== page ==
When we started the company 16 years ago, we knew the environment matters — and we knew it was really going to matter. Our belief is that if you aren’t creating meaningful experiences for people that they can associate something emotional with, you’re not going to create stewards of tomorrow’s natural spaces. Not unless people have touched them, felt them, had experiences in them. The masses generally are not doing that anymore. We want to change that.
And nurture the pride?
It’s an acknowledgment that our people are everything. We have people that have been here since day one. That doesn’t happen in most companies. We have people that have left and come back two or three times.
That ties to retention, right? Having that stance that your people are everything. If your people believe in your purpose, if you’re positioning them in that leadership pyramid scheme and giving the gift, if you are creating opportunities for people to push past their fear or to take on more leadership…all of those things are motivating. They deepen the love and deepen the trust so that it becomes this virtuous cycle.
Yeah. That value is pointing at the core of: we care about the person, and in many ways the outcome for the person, more than the outcome for the business.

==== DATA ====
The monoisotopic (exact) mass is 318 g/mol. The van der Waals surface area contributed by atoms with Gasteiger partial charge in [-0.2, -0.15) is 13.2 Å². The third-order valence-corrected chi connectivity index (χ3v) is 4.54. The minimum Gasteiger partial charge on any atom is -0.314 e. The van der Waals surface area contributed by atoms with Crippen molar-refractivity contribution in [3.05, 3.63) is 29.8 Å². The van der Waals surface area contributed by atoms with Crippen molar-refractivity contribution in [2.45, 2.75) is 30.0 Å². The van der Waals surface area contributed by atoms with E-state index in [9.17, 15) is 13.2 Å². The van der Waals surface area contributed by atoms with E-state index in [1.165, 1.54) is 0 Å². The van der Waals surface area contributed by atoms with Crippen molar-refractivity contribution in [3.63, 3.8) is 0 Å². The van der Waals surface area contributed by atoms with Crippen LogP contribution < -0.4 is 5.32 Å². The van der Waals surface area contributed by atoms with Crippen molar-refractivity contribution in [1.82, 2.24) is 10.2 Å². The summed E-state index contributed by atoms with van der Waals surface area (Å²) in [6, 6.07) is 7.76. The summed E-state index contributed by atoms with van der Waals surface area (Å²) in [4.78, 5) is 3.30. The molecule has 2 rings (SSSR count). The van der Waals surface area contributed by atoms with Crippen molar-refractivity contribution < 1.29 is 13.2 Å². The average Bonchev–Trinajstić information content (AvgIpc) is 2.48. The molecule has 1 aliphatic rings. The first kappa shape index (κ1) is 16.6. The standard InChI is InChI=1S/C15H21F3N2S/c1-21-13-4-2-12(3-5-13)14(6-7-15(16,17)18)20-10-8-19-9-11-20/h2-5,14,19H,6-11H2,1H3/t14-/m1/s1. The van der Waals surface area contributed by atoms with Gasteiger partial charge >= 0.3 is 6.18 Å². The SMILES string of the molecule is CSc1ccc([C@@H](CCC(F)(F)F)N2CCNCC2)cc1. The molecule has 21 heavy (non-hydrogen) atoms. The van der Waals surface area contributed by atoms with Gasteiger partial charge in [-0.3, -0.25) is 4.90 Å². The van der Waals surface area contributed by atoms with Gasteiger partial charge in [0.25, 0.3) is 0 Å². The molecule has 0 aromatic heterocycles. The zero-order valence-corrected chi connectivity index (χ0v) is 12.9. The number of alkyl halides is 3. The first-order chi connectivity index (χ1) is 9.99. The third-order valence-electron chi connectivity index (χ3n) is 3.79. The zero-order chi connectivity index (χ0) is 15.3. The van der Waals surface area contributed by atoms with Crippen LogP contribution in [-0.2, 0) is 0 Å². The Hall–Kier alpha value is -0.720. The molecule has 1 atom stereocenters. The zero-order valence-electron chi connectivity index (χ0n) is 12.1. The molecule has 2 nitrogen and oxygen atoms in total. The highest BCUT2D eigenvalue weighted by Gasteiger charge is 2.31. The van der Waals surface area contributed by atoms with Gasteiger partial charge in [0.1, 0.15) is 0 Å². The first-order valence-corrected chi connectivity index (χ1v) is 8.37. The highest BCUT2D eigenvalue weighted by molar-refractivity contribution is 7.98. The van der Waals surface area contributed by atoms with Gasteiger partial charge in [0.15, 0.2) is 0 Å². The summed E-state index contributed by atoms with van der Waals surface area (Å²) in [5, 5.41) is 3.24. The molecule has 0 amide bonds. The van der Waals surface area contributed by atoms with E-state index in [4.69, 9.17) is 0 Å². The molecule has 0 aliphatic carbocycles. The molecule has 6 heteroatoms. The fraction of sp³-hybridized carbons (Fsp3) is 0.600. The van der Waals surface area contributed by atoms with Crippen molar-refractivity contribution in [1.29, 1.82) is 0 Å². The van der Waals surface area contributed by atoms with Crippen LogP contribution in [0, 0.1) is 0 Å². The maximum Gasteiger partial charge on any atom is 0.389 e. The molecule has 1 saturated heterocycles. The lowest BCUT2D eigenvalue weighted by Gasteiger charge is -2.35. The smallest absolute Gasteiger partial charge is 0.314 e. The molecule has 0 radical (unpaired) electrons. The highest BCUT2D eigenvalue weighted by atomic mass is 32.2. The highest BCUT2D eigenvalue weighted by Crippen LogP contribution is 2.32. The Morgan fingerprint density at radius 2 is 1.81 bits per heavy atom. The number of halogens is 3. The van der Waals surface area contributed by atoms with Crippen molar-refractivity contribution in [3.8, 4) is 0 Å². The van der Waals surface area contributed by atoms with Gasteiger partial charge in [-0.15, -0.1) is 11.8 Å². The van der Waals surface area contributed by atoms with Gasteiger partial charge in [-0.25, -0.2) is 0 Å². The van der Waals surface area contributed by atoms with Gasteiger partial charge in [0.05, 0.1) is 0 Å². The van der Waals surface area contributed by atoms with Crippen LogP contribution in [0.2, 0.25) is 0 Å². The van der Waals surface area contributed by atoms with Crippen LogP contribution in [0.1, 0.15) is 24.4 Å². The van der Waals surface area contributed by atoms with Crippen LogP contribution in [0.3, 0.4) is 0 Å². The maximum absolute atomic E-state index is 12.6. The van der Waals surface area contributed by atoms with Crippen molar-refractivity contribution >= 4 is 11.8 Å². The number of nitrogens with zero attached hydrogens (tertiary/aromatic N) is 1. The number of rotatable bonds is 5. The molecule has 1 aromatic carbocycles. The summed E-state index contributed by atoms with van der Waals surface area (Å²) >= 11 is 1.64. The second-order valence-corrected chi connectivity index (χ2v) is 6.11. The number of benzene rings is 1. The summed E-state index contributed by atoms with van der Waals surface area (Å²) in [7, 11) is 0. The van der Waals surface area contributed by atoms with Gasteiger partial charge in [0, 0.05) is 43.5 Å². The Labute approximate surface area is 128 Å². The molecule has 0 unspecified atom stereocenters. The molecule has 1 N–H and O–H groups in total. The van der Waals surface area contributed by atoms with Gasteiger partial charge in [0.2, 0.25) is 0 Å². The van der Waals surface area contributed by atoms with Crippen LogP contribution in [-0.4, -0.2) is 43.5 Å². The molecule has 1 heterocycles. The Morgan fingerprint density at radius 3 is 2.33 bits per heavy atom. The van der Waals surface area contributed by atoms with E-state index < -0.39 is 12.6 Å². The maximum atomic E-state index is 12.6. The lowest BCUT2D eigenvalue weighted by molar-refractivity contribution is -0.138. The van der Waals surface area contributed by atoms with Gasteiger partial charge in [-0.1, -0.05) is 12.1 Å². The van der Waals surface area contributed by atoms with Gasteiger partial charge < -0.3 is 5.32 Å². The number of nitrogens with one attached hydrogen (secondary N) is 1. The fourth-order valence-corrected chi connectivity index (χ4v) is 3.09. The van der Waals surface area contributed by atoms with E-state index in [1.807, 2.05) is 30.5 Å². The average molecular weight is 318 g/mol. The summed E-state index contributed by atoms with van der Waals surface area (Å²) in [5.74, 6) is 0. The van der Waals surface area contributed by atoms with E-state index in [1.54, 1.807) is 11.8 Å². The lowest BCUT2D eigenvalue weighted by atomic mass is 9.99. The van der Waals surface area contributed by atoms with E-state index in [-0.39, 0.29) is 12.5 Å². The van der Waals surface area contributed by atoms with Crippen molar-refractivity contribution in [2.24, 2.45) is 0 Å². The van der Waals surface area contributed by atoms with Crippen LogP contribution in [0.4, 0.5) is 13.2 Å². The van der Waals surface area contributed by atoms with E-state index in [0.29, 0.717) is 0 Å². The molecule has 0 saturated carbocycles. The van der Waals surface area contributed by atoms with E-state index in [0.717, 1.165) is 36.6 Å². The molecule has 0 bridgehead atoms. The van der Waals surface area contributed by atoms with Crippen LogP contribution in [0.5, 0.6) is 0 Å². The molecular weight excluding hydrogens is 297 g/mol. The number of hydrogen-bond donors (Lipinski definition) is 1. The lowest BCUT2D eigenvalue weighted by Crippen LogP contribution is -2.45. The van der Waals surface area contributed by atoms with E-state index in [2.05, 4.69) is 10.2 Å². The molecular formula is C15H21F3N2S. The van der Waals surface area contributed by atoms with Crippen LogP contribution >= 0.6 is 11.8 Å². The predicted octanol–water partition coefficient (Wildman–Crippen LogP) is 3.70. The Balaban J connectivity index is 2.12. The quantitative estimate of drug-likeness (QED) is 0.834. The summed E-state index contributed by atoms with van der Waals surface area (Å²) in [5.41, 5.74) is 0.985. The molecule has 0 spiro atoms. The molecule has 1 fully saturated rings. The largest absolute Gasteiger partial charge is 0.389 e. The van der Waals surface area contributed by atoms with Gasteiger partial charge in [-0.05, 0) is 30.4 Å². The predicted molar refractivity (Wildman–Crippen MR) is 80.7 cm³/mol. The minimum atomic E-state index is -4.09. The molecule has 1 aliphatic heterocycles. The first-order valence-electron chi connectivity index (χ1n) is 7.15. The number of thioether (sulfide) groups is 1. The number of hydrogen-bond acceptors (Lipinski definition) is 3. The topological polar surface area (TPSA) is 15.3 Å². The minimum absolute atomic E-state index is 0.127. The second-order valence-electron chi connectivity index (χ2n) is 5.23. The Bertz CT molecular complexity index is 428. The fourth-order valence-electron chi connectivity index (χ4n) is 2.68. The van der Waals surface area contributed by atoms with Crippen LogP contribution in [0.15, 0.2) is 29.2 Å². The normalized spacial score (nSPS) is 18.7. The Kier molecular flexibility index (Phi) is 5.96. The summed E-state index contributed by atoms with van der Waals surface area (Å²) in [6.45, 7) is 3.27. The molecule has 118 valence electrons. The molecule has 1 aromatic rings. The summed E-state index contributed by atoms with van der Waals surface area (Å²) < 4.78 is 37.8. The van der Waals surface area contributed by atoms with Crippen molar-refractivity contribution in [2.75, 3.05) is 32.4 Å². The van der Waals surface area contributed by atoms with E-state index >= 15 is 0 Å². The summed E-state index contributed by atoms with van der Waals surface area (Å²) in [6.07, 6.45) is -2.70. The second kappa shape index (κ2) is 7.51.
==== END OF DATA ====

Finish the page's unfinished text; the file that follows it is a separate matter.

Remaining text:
Hmm. Say more.
I love people to stay in my company. But if the best thing for them to do is to take everything that they learn here and to carry on the mission in some other form or to carry on their own personal purpose in some other form, that’s a good thing. The other thing about nurture the pride is the things that we do are about taking care of each other. We don’t look at revenue as this thing that creates profit that lines our pockets. We look at it as a hunter-gatherer thing. First and foremost, revenue makes sure that we’re okay and that the people in our organization are okay. When we have a new park that opens somewhere, they might need the support of the revenue of the other parks to get to a point where they’ll be okay. It may seem like that’s just simple business: you move money around. But we don’t look at it that way. Because culturally, it’s an entirely different mindset for me to go, “You know what? I’m grateful for the fact that the rest of you who are in this position have helped me in my business unit to get to this point. And when I am at the point you are at, I will now understand that is part of what I do.” It’s a very nuanced cultural difference, and it matters.
Most times people see their job as the company paying them, but they don’t look at each other as key parts of a well-functioning machine. That supporting your colleagues to do their best work ultimately helps drive revenues and makes everyone better off.
It’s a symbiotic relationship. Going back to trust, and the relationship between company and employees.
It’s an ecosystem.
Exactly. We are an ecosystem. It’s all totally interrelated and it is not about “company” and “employees”. It is not.
Drucker again. “Culture eats strategy for breakfast.” Tom, the world has much to learn from you. Thank you for being such a mentor to so many.
The mission keeps me centered. Evolve the human.